Origin Handcrafted Repurposes Saw Blades into Kitchen Knives

The latest crowdfunded project from Manitoba, Canada’s Origin Handcrafted is the Culinary Series, a pair of hardworking kitchen knives made from reclaimed materials that don’t sacrifice performance or beauty.

Marc Liss, the custom knife maker behind Origin, talked to us about the experience of designing and making kitchen cutlery compared to EDC or outdoors knives. “Our fundamental philosophy remains the same when making any sort of knife; utility always comes first,” he begins. “But utility looks a lot different when it comes to a kitchen knife.” Liss explains that the thinness necessary for a good food slicer makes establishing a bevel grind trickier. “There is a lot more water cooling involved. But it’s worth it because thinner blade geometry means faster cutting with less resistance.”

The Origin Culinary Series consists of two models, the Santoku and the Utility. Liss’s take on the santoku features a much more dramatic angle from choil to tip than standard evocations of the form. With a 7-inch blade, it slots neatly into the same role as a chef knife, tackling prep and flexing into other jobs as needed. The Utility, meanwhile, is about two inches smaller, with a much thinner profile – traits that allow it to walk the line between the dexterousness of a paring knife and the expanded capabilities of something larger.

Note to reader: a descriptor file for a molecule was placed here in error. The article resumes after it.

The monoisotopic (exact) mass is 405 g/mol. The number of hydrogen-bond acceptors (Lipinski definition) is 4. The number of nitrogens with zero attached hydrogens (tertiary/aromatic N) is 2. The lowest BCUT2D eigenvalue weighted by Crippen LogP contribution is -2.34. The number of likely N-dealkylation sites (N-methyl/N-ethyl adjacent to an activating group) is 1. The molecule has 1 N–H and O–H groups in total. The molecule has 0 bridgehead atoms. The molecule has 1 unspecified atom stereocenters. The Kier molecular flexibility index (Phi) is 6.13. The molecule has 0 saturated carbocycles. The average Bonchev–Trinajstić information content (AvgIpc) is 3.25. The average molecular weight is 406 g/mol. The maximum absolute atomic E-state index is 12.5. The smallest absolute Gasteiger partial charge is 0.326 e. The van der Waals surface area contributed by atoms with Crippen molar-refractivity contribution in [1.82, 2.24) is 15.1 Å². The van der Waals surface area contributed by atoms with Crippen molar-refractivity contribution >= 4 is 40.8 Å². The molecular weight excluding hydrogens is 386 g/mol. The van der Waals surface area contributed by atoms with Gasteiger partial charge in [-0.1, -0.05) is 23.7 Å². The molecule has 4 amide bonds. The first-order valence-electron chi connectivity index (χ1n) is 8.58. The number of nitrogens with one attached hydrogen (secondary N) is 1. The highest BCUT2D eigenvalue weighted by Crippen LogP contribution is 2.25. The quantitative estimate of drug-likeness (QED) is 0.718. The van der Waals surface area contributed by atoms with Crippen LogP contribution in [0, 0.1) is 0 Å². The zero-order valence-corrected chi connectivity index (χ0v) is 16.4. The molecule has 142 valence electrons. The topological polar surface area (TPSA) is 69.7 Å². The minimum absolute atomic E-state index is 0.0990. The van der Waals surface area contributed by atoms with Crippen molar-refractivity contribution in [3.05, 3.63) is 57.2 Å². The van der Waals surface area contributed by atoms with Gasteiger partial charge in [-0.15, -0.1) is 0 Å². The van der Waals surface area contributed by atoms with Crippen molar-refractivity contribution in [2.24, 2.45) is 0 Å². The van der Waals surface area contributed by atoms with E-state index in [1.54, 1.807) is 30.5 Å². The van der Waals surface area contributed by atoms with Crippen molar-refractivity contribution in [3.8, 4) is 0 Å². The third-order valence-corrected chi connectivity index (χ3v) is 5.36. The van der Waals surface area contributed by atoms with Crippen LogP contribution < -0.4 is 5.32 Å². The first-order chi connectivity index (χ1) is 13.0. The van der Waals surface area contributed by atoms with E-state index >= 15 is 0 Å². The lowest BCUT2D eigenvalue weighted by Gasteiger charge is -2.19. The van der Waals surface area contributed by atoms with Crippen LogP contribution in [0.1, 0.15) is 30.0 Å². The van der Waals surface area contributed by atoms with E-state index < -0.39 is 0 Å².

Liss is making these knives from local and reclaimed materials, giving things that have been left aside a second life as a heritage-quality piece of cutlery. Both knives’ handles are made from stablized Manitoba maple wood, with an accent bolster of repurposed whiskey barrels. Meanwhile, the blades are created from old sawblades, gleaned from antique stores and friends. “Because I have established my need for these blades, people tend to just present them to me,” Liss says. “Its kind of cool because every blade I find is a little different, and has a different backstory from all the others. Its usually a history that I’ll never know but it is still fun to think about where and when these blades might have been employed.”

The Utility knife is much thinner than the Santoku in its profile

Given that these blades come from different times and places, Liss can’t identify the exact steel used in each blade: “Getting each blade tested would cost thousands of dollars. But I have developed a heat treating recipe that yields consistent results in terms of grain size and blade hardness.” Liss compares the performance to 1084, a simple carbon steel that he says balances the characteristics people look for in a hard-working knife. “Our blades are right in that 60-61 rockwell sweet spot. Other makers may disagree, but that is the hardness we have found to be the most user friendly while also retaining an excellent edge.”

The Culinary Series project is live on Kickstarter now, and fully funded – but there’s just a few more days left to get in as a backer if you’re interested. The knives are discounted if you preorder through Kickstarter but, like the Tili before it, will be available on an ongoing basis through the Origin website once production revs up. “I probably have enough blades sitting in my yard right now to cover me for the next 10 years of knife making” Liss concludes. “I still jump on any that I come across. They’re simply too great a resource to pass up.”

Knife in Featured Image: Origin Handcrafted Culinary Series

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